• http://www.facebook.com/profile.php?id=1273328048 Tomasina Covell

    Start by shutting down the The Heritage Foundation and killing all of its shills starting with Diane Katz!

    • Ray in VT

      I’m certainly no fan of the Heritage Foundation, but I think that we can criticize the institution and/or it’s representatives without ranging into language that calls for violence against anyone.

      • DrewInGeorgia

        Holy crap I was about to type almost exactly the same thing. Where’s that over-zealous Mod when their behavior would be justified?

        • Ray in VT

          I just figured that I’d do a last refresh before heading home.  That’s the only reason that I saw the post.  I don’t think that it serves a conversation well to have that sort of talk being thrown about.

      • ExcellentNews

        While I agree with you in principle, a handful of banking oligarchs and “business” executives have done more damage to America than all our foreign enemies combined. We sent Team 6 after Bin Laden, so why nothing has been done to at least claw back the money they pocketed and send the ring leaders to jail ???

        • Doubting_Thomas12

          I agree. Calculate the difference in suicide rate between 2005 and the years 2007-2011, then take the sum of the group. You’ll get an answer of 20k. Then take the amount of wealth destroyed during the crisis. $91T theoretically, but in terms of assets that could realistically be made liquid, the usual figure given is 45% of the world’s wealth evaporated over the 18 months of the official crisis. That ends up being approximately $34.4T of US wealth.

          20,000 dead, $34.4T lost. They’ve cost us more than everything since Vietnam.

    • jefe68

      I loathe the Heritage Foundation, and I find the likes of Diane Katz to be a bit much. You seem to enjoy the freedom of speaking your mind as much as Katz does and in that ideal is what one calls a common ground: Freedom of speech.

    • http://read-write-blue.blogspot.com/ RWB

      How nice of you.

  • Tyranipocrit

    Diane katz–it is hard to make an argument or speak articulatory when you have NO idea what you are talking about–huh?  Yeah, i know, maybe you should give the corporate-aristocracy their money back because you didn’t perform well as puppet?  You’re fired.

  • 1Bob_Oerbagdad

    Stop putting elitist propaganda on the public airwaves.  Nobody cares to hear the complete lies of government-supported big bankers and their whores like Diane Katz are paid to vomit.  Just stop with this nonsense and get some reasonable voices on the public airwaves. 

    • http://read-write-blue.blogspot.com/ RWB

      “Stop putting elitist propaganda on the public airwaves.”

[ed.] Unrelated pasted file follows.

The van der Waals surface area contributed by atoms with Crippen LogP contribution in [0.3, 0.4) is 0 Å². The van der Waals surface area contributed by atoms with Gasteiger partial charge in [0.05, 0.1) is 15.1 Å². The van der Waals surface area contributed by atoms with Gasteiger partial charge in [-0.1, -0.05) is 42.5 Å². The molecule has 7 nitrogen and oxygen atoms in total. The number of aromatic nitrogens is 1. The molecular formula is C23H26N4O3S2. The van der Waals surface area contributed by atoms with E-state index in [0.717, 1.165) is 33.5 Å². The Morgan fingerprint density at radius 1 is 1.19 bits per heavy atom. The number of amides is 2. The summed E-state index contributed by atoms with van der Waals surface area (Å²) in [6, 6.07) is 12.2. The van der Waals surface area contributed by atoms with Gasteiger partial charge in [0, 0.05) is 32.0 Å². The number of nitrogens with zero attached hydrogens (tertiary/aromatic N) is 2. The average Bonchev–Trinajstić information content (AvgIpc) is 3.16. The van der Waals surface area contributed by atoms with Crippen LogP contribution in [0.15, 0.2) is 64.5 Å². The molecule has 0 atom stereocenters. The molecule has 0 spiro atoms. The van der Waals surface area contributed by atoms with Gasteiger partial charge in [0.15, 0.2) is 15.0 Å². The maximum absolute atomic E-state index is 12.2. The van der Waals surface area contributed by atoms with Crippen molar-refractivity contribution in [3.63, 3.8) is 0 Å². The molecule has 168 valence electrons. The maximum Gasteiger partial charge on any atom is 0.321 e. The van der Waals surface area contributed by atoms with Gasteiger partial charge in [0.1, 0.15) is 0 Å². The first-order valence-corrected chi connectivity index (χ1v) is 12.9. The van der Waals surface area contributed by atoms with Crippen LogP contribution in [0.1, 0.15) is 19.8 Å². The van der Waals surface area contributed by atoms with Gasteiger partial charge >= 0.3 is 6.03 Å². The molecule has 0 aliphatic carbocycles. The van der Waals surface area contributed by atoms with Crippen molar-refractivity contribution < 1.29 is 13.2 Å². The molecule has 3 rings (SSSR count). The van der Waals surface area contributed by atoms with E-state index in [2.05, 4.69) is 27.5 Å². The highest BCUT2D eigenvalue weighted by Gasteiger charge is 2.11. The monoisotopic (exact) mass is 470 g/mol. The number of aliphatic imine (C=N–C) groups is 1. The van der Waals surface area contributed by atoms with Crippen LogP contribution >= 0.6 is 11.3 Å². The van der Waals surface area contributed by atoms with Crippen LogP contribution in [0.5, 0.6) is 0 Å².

So I guess you really only believe that free speech means; “only what supports my views.”  How absolutely  absurd.  Are your beliefs so ill-conceived they can not stand up to criticism?  Or are you only able to believe them if everyone else believes them as well?  

      • http://www.facebook.com/slim.boom.94 Slim Boom

        Ahhh, well met.  The old, ‘we need to let all the voices in’ argument.  I believe the sky is purple, lets debate.  I believe we could all live on a diet of rubber and recycled paper plates, lets have a debate.  Just because someone has a point of view does not make it valid.  The last few decades in this country have proven overwhelmingly that big money and government do not mix, and deregulation is a nightmare, both currently and in the creation of future crises.  

        She can have all the free speech she wants, on the corner with ‘the end of the world is tomorrow’ crowd.  But in a place where the potential validity of ideas should be taken into account, her views hold no grounds.  Get her the heck of the airwaves with her purchased words and vacant ideas.   

        • http://read-write-blue.blogspot.com/ RWB

          So you have appointed yourself as the arbiter of who gets to speak at On Point and who does not.  That is an interesting opinion.  Let us debate it.  How do you decide which speaker is a corporate propagandist and which is not?   

  • J__o__h__n

    I loved her comment about how the law kept information from consumers.  Requiring clear language instead of pages and pages of boilerplate is a scam!

  • ExcellentNews

    But don’t you see the beauty of our system? No education or regulation means that (a) there will be tens of millions of people who get fleeced by the oligarchs and (b) the same people can easily be enlisted as soldiers to go die in a foreign war in Kadzikingstan to protect the local friends of these oligarchs. The ruling elite gets richer and more powerful with every generation of inheritance – all without no need to work hard or study hard. We can keep this gravy train for our 0.001% going as long as we have more guns than their 0.001% !!! Yeah, I get all fluttery just thinking about the incredible potential that a Bush + Bobbi Jindal ticket can bring to the bankers in 2016 if we can hold off these regulations and educations until then…

  • Michele

    And once again the average consumer gets S.C.R.E.W.E.D.

  • http://www.facebook.com/slim.boom.94 Slim Boom

    yeah, first they will tax it as if it is income so you will only get say 50%, then they will give it to you in bits and pieces, so 1% a month, then they will have to print all that cash boosting inflation, and you get maybe 5% back.  The FDIC, hahahahahah.

  • http://www.facebook.com/slim.boom.94 Slim Boom